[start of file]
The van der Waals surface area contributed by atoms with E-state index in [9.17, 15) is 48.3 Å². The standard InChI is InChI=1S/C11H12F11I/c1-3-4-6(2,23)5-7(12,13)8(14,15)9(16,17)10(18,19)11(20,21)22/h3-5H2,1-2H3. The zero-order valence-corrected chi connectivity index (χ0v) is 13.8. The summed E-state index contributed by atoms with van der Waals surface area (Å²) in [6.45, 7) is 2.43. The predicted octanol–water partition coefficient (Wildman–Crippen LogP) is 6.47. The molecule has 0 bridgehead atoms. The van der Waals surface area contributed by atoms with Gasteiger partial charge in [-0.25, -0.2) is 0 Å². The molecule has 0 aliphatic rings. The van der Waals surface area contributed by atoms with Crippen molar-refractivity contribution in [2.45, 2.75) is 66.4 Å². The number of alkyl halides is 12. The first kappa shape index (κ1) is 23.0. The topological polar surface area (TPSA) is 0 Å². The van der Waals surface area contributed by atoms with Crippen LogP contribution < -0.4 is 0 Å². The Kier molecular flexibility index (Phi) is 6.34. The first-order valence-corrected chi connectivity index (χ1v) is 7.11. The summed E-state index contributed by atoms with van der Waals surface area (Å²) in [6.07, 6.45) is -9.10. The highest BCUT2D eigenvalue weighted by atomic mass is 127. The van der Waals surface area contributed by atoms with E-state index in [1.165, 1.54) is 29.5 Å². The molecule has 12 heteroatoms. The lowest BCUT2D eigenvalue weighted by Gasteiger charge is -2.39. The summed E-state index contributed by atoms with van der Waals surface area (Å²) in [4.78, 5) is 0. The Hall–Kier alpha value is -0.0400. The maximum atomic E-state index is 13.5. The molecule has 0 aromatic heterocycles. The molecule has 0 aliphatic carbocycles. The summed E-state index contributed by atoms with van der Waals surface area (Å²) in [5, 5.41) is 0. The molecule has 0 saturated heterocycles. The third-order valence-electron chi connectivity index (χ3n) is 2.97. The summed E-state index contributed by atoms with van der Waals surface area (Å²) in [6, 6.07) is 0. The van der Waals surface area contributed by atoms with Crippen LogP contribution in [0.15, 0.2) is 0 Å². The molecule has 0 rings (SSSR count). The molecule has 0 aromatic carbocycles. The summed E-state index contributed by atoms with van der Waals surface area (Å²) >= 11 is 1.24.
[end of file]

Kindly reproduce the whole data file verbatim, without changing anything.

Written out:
The van der Waals surface area contributed by atoms with E-state index in [9.17, 15) is 48.3 Å². The standard InChI is InChI=1S/C11H12F11I/c1-3-4-6(2,23)5-7(12,13)8(14,15)9(16,17)10(18,19)11(20,21)22/h3-5H2,1-2H3. The zero-order valence-corrected chi connectivity index (χ0v) is 13.8. The summed E-state index contributed by atoms with van der Waals surface area (Å²) in [6.45, 7) is 2.43. The predicted octanol–water partition coefficient (Wildman–Crippen LogP) is 6.47. The molecule has 0 bridgehead atoms. The van der Waals surface area contributed by atoms with Gasteiger partial charge in [-0.25, -0.2) is 0 Å². The molecule has 0 aliphatic rings. The van der Waals surface area contributed by atoms with Crippen molar-refractivity contribution in [2.45, 2.75) is 66.4 Å². The number of alkyl halides is 12. The first kappa shape index (κ1) is 23.0. The topological polar surface area (TPSA) is 0 Å². The van der Waals surface area contributed by atoms with Crippen LogP contribution < -0.4 is 0 Å². The Kier molecular flexibility index (Phi) is 6.34. The first-order valence-corrected chi connectivity index (χ1v) is 7.11. The summed E-state index contributed by atoms with van der Waals surface area (Å²) in [6.07, 6.45) is -9.10. The highest BCUT2D eigenvalue weighted by atomic mass is 127. The van der Waals surface area contributed by atoms with E-state index in [1.165, 1.54) is 29.5 Å². The molecule has 12 heteroatoms. The lowest BCUT2D eigenvalue weighted by Gasteiger charge is -2.39. The summed E-state index contributed by atoms with van der Waals surface area (Å²) in [4.78, 5) is 0. The Hall–Kier alpha value is -0.0400. The maximum atomic E-state index is 13.5. The molecule has 0 aromatic heterocycles. The molecule has 0 aliphatic carbocycles. The summed E-state index contributed by atoms with van der Waals surface area (Å²) in [5, 5.41) is 0. The molecule has 0 saturated heterocycles. The third-order valence-electron chi connectivity index (χ3n) is 2.97. The summed E-state index contributed by atoms with van der Waals surface area (Å²) in [6, 6.07) is 0. The van der Waals surface area contributed by atoms with Crippen LogP contribution in [0.15, 0.2) is 0 Å². The molecule has 0 rings (SSSR count). The molecule has 0 aromatic carbocycles. The summed E-state index contributed by atoms with van der Waals surface area (Å²) >= 11 is 1.24.